Rappahannock Review Contributor Spotlight: Interview with Jonathan Duckworth
The Poetry Editors, Rappahannock Review: We were drawn in by the way your poems use space and perspective to make the familiar feel strange. How did you develop the imagery of space in order to explore the personal? Can you tell us more about how you use space in your writing?
Jonathan Duckworth: I’m not sure whether by space you mean the separation between all physical objects or if you mean outer space, but either way I have an answer, and the two are interrelated. Years ago when I was in my first year of undergrad, I was watching the Discovery Channel and they had Michio Kaku on discussing the illusion of contact. As Kaku explained it, electrons form attachments between atoms which form molecules which form matter, and we tend to think of them touching each other, when in fact it’s the opposite: they’re repelling off each other. Electrons never touch one another, and thus matter never touches matter, and thus I’m not actually sitting on the chair I seem to be sitting on now—I’m repelling off it. This, combined with the (to me) revelation that atoms were mostly empty space disturbed me greatly, and has informed my writing ever since. Physical connection and touch are important in my writing simply because they are fundamentally impossible. When you kiss someone, your lips are repelling from theirs—how could anyone not be fascinated, terrified, and awed by that?
On a similar level, I’m frightened and moved by the vastness of space, how insignificant it makes everything we know here on Earth (and speaking of Earth, what we consider “Earth” is really only the surface of the planet, a tiny, tiny fraction of the planet’s area and mass, and most of the time that figure is shrunk because we give so little thought to the deep ocean, which makes up the greatest part of the surface). The stars, for reasons I can’t quite understand, frighten me, and I can’t look up at a starry sky without experience a twinge of dread. Which isn’t to say that I don’t think the stars are beautiful—one of my greatest desires is to one day see the Milky Way, somewhere far away from the lights of any city or road.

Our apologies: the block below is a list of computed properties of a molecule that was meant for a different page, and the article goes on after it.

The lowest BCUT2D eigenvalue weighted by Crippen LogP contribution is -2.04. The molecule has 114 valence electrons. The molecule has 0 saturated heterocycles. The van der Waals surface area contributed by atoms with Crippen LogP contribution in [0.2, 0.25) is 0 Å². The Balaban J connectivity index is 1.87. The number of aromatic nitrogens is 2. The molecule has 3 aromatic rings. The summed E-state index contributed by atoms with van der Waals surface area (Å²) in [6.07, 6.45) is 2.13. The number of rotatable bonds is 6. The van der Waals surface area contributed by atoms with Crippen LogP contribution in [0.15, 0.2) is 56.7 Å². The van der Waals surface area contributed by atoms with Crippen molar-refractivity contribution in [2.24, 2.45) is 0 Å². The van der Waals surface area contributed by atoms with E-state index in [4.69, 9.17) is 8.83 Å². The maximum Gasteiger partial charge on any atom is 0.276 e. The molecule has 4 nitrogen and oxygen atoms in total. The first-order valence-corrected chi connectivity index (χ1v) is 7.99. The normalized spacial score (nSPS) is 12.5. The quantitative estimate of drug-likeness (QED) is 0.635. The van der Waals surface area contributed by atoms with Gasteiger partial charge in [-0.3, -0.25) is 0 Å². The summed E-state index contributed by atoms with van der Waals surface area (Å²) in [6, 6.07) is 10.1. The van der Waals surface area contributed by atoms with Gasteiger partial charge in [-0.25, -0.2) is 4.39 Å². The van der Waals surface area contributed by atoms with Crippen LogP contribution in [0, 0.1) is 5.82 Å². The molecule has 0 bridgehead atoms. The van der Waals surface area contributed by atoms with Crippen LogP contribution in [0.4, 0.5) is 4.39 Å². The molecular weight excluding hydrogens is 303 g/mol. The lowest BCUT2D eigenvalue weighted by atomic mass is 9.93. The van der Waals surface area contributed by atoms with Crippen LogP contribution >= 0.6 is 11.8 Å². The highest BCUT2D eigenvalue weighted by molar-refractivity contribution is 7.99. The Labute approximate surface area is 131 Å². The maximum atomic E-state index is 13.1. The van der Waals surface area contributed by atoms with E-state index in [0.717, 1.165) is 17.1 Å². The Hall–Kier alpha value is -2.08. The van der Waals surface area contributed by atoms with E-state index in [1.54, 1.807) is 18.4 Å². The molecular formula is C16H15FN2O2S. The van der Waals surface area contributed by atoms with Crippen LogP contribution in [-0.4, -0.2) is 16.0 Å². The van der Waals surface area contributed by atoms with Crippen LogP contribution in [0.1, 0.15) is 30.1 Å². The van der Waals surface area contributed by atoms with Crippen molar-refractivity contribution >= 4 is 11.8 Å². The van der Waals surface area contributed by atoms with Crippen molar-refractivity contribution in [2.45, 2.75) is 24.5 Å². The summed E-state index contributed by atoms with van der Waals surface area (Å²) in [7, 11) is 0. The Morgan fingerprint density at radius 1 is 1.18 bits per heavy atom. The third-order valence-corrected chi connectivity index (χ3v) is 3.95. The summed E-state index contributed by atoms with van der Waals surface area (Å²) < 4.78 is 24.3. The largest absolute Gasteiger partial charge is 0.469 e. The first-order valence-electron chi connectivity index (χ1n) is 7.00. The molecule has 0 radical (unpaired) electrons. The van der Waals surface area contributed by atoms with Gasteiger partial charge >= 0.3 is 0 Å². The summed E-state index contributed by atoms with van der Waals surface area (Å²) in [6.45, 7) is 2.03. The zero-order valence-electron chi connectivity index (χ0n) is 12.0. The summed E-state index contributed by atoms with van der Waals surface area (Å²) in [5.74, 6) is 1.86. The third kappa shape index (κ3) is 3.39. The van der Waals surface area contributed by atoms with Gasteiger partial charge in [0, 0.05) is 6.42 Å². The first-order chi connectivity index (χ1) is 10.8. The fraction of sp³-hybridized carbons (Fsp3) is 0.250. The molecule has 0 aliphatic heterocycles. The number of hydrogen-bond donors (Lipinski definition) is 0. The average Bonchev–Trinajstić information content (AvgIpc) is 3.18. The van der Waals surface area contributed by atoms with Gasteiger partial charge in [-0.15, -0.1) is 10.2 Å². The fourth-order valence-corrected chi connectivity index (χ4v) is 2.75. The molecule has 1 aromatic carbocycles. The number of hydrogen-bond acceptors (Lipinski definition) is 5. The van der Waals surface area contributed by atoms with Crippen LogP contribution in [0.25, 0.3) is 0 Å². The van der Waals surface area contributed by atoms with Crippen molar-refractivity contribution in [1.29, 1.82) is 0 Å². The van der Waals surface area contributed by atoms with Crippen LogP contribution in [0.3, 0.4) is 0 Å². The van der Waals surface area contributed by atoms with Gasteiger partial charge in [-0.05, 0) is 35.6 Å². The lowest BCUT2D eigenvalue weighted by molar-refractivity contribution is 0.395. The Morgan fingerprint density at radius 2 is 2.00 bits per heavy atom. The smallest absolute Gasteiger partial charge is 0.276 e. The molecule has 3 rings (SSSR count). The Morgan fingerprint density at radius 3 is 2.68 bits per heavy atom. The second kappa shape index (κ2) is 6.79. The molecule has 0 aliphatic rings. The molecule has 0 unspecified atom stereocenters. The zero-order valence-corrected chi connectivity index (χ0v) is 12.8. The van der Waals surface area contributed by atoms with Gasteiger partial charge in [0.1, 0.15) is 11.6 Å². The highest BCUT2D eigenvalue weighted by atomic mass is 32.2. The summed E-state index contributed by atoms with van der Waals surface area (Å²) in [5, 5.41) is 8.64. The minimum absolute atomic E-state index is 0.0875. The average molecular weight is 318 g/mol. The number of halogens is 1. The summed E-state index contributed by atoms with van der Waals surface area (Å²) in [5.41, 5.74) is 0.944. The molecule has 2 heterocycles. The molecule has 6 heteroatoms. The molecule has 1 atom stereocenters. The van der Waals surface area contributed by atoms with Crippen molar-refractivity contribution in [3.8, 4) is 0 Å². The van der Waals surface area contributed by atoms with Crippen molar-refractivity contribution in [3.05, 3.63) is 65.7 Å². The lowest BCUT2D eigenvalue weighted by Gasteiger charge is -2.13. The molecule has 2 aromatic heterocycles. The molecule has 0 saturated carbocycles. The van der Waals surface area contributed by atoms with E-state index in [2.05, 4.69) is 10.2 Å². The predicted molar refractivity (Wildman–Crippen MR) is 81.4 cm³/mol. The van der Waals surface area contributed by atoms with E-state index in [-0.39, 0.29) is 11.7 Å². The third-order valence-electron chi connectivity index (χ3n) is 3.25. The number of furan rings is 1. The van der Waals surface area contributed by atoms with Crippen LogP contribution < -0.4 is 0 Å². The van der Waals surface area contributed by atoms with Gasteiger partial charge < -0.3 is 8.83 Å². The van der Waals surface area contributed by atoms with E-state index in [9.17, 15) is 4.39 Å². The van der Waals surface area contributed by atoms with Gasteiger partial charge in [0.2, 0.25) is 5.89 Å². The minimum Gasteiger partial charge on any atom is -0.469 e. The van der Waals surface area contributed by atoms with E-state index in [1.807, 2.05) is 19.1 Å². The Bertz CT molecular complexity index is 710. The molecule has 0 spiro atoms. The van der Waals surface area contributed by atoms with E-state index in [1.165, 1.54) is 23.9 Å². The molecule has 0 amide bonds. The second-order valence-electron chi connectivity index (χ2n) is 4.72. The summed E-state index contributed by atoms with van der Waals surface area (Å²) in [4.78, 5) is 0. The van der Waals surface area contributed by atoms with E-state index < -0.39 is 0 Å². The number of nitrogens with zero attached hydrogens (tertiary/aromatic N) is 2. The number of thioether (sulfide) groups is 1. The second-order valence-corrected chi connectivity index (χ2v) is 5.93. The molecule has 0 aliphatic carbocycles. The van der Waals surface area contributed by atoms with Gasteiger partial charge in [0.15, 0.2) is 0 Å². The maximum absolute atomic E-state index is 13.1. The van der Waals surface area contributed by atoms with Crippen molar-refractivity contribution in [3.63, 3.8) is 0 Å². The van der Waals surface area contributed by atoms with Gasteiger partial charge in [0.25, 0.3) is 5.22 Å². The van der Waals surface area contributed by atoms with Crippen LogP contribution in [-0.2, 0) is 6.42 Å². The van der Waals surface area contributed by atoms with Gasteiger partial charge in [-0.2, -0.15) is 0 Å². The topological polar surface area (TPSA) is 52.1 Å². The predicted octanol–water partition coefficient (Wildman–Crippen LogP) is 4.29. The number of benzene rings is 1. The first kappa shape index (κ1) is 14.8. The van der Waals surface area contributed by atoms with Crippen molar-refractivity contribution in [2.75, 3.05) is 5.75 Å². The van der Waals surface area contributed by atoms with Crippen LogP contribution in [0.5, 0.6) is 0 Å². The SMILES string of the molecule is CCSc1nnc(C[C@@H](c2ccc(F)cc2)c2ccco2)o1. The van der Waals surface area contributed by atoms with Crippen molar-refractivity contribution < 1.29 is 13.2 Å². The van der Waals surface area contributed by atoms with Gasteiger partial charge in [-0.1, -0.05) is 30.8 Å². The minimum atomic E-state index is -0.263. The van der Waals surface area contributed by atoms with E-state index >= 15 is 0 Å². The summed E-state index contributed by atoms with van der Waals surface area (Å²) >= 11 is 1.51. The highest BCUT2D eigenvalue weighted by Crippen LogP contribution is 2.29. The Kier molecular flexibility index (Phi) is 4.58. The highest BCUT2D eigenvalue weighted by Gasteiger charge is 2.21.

But the moon is different. Maybe because the moon is closer, or maybe because of some other reason I can’t articulate, I don’t fear the moon like I fear the stars. The moon is home. The moon is where I go to feel safe and loved, and my poetry often reflects that, with the moon as an emotional anchor.
RR: The poem “The Moon is a Grave of Feathers” opens with the speaker telling little fables. Can you talk about how you developed the voice in the poem? Is there a specific fable that inspired it?
JD: I believe I was reading Ada Limón’s collection Bright Dead Things when I wrote that poem, as well as the poem “Hands” (they were written only days apart). Ada Limón’s poetry in that collection is very quiet and unimposing yet brilliant, so I endeavored for a similar tone with that poem. Most of the time when I write a poem the speaker is me, but in this case I never really decided on an identity for the speaker. I think what works about the poem is that the speaker could be anyone addressing anyone that he or she cares deeply about. It could be a lover, a sibling, a close friend, a child, anyone with whom the speaker could share this magical little moment of enjoying the wonder of space, of playing make-believe and putting a romantic spin on a materialistic universe.